Charles Lamb

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Macmillan and Company, 1882 - 186 páginas
 

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Página 43 - I loved a love once, fairest among women ; Closed are her doors on me, I must not see her—- All, all are gone, the old familiar faces. I have a friend, a kinder friend has no man ; Like an ingrate, I left my friend abruptly; Left him, to muse on the old familiar faces.
Página 63 - WHEN maidens such as Hester die Their place ye may not well supply, Though ye among a thousand try With vain endeavour. A month or more hath she been dead, Yet cannot I by force be led To think upon the wormy bed And her together.
Página 180 - ... to be thought on ; even as he himself neglects it. On the stage we see nothing but corporal infirmities and weakness, the impotence of rage ; while we read it, we see not Lear, but we are Lear,— we are in his mind, we are sustained by a grandeur which baffles the malice of daughters and storms ; in the aberrations of his reason, we discover a mighty irregular power of reasoning, immethodized from the ordinary purposes of life, but exerting its powers, as the wind blows where it listeth, at...
Página 120 - ... receding, and still receding till nothing at last but two mournful features were seen in the uttermost distance, which, without speech, strangely impressed upon me the effects of speech : "We are not of Alice, nor of thee, nor are we children at all. The children of Alice call Bartrum father. We are nothing; less than nothing, and dreams. We are only what might have been, and must wait upon the tedious shores of Lethe millions of ages before we have existence, and a name...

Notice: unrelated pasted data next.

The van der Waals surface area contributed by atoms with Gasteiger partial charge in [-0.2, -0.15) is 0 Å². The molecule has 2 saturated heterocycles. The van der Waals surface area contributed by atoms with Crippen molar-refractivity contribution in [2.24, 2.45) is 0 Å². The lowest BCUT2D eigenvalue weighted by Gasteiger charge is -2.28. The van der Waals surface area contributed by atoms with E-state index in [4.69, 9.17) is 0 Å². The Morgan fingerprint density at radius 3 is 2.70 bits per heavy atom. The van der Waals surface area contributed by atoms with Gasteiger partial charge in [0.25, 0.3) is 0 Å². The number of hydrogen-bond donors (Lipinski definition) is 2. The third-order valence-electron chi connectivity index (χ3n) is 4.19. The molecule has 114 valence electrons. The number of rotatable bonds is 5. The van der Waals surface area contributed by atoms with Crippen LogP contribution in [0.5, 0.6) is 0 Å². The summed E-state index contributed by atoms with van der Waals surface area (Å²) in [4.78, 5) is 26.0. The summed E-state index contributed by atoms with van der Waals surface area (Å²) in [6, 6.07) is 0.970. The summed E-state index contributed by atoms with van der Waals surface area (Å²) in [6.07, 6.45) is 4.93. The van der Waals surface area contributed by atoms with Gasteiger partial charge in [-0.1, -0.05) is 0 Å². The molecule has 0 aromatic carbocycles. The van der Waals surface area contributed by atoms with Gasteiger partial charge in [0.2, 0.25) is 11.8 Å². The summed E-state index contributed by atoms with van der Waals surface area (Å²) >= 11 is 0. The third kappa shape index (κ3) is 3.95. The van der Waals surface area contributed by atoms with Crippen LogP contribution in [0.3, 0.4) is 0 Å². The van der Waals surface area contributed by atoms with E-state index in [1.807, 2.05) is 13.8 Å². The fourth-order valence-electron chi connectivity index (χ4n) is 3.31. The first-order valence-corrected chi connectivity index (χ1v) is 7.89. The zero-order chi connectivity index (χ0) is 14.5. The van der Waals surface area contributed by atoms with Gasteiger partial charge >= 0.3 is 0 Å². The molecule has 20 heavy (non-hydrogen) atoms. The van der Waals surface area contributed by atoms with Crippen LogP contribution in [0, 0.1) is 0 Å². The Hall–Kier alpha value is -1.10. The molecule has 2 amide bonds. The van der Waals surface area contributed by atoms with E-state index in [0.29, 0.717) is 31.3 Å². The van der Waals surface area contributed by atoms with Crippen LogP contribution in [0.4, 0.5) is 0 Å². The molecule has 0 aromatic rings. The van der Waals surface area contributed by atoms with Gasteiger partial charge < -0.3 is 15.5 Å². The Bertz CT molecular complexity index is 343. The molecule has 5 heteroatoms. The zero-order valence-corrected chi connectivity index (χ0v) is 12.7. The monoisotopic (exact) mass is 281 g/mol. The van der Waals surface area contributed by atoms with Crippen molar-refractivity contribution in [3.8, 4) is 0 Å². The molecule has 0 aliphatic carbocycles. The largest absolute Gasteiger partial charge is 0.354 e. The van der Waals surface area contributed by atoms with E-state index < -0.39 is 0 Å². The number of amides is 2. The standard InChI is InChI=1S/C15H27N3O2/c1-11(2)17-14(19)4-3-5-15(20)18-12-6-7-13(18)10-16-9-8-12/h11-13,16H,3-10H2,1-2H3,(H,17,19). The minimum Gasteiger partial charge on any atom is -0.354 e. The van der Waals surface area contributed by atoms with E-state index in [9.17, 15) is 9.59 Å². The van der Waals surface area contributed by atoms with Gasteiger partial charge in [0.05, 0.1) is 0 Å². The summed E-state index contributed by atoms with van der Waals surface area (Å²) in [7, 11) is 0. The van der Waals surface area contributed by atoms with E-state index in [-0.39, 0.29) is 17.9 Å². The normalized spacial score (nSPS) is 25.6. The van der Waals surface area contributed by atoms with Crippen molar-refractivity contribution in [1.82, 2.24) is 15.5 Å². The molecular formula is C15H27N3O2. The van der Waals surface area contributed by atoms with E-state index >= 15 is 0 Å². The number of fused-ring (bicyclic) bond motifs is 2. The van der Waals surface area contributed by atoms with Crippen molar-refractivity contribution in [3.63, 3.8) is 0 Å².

Página 42 - Yes! they wander on In gladness all; but thou, methinks, most glad, My gentle-hearted Charles! for thou hast pined And hungered after Nature, many a year, In the great City pent, winning thy way With sad yet patient soul, through evil and pain And strange calamity!
Página 44 - Left him, to muse on the old familiar faces. Ghost-like I paced round the haunts of my childhood, Earth seemed a desert I was bound to traverse, Seeking to find the old familiar faces. Friend of my bosom, thou more than a brother, Why wert not thou born in my father's dwelling? So might we talk of the old familiar faces.
Página 120 - W n; and, as much as children could understand, I explained to them what coyness, and difficulty, and denial, meant in maidens — when suddenly, turning to Alice, the soul of the first Alice looked out at her eyes with such a reality of re-presentment, that I became in doubt which of them stood there before me, or whose that bright hair was...
Página 178 - ... the playwriter in the consideration which we pay to the actor, but even to identify in our minds in a perverse manner, the actor with the character which he represents. It is difficult for a frequent playgoer to disembarrass the idea of Hamlet from the person and voice of Mr. K. We speak of Lady Macbeth, while we are in reality thinking of Mrs. S.
Página 178 - It may seem a paradox, but I cannot help being of opinion that the plays of Shakespeare are less calculated for performance on a stage, than those of almost any other dramatist whatever.

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